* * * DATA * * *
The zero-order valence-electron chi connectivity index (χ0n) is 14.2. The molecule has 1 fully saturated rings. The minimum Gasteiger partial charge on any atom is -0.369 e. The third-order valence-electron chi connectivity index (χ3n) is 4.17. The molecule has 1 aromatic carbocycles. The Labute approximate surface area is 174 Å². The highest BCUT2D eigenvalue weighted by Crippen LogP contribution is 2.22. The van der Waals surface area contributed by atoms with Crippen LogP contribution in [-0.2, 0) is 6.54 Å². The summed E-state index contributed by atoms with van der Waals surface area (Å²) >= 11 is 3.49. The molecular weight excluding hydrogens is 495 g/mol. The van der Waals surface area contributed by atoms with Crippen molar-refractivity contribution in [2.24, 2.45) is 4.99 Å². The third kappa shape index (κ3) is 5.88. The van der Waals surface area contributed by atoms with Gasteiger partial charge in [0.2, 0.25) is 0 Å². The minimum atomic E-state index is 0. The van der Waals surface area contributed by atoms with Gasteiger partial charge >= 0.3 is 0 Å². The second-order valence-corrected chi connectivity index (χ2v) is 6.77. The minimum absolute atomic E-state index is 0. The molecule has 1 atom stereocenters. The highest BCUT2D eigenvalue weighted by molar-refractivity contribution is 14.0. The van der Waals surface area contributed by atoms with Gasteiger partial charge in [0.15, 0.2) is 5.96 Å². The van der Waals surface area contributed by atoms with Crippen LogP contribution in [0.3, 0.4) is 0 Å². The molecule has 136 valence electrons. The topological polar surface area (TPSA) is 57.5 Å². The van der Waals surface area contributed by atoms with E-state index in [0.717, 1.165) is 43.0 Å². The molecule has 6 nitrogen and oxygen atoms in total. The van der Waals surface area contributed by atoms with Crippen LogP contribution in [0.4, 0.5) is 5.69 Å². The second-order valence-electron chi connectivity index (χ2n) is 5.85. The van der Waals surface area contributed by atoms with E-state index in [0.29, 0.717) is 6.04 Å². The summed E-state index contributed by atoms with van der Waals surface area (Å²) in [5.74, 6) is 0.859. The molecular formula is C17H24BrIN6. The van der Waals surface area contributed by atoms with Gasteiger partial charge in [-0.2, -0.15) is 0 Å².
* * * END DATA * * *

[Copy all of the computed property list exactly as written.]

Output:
The zero-order valence-electron chi connectivity index (χ0n) is 14.2. The molecule has 1 fully saturated rings. The minimum Gasteiger partial charge on any atom is -0.369 e. The third-order valence-electron chi connectivity index (χ3n) is 4.17. The molecule has 1 aromatic carbocycles. The Labute approximate surface area is 174 Å². The highest BCUT2D eigenvalue weighted by Crippen LogP contribution is 2.22. The van der Waals surface area contributed by atoms with Crippen LogP contribution in [-0.2, 0) is 6.54 Å². The summed E-state index contributed by atoms with van der Waals surface area (Å²) >= 11 is 3.49. The molecular weight excluding hydrogens is 495 g/mol. The van der Waals surface area contributed by atoms with Crippen molar-refractivity contribution in [2.24, 2.45) is 4.99 Å². The third kappa shape index (κ3) is 5.88. The van der Waals surface area contributed by atoms with Gasteiger partial charge in [0.2, 0.25) is 0 Å². The minimum atomic E-state index is 0. The van der Waals surface area contributed by atoms with Gasteiger partial charge >= 0.3 is 0 Å². The second-order valence-corrected chi connectivity index (χ2v) is 6.77. The minimum absolute atomic E-state index is 0. The molecule has 1 atom stereocenters. The highest BCUT2D eigenvalue weighted by molar-refractivity contribution is 14.0. The van der Waals surface area contributed by atoms with Gasteiger partial charge in [0.15, 0.2) is 5.96 Å². The van der Waals surface area contributed by atoms with Crippen LogP contribution in [0.3, 0.4) is 0 Å². The molecule has 136 valence electrons. The topological polar surface area (TPSA) is 57.5 Å². The van der Waals surface area contributed by atoms with E-state index in [0.717, 1.165) is 43.0 Å². The molecule has 6 nitrogen and oxygen atoms in total. The van der Waals surface area contributed by atoms with Crippen LogP contribution in [0.4, 0.5) is 5.69 Å². The second-order valence-electron chi connectivity index (χ2n) is 5.85. The van der Waals surface area contributed by atoms with E-state index in [0.29, 0.717) is 6.04 Å². The summed E-state index contributed by atoms with van der Waals surface area (Å²) in [5.74, 6) is 0.859. The molecular formula is C17H24BrIN6. The van der Waals surface area contributed by atoms with Gasteiger partial charge in [-0.2, -0.15) is 0 Å².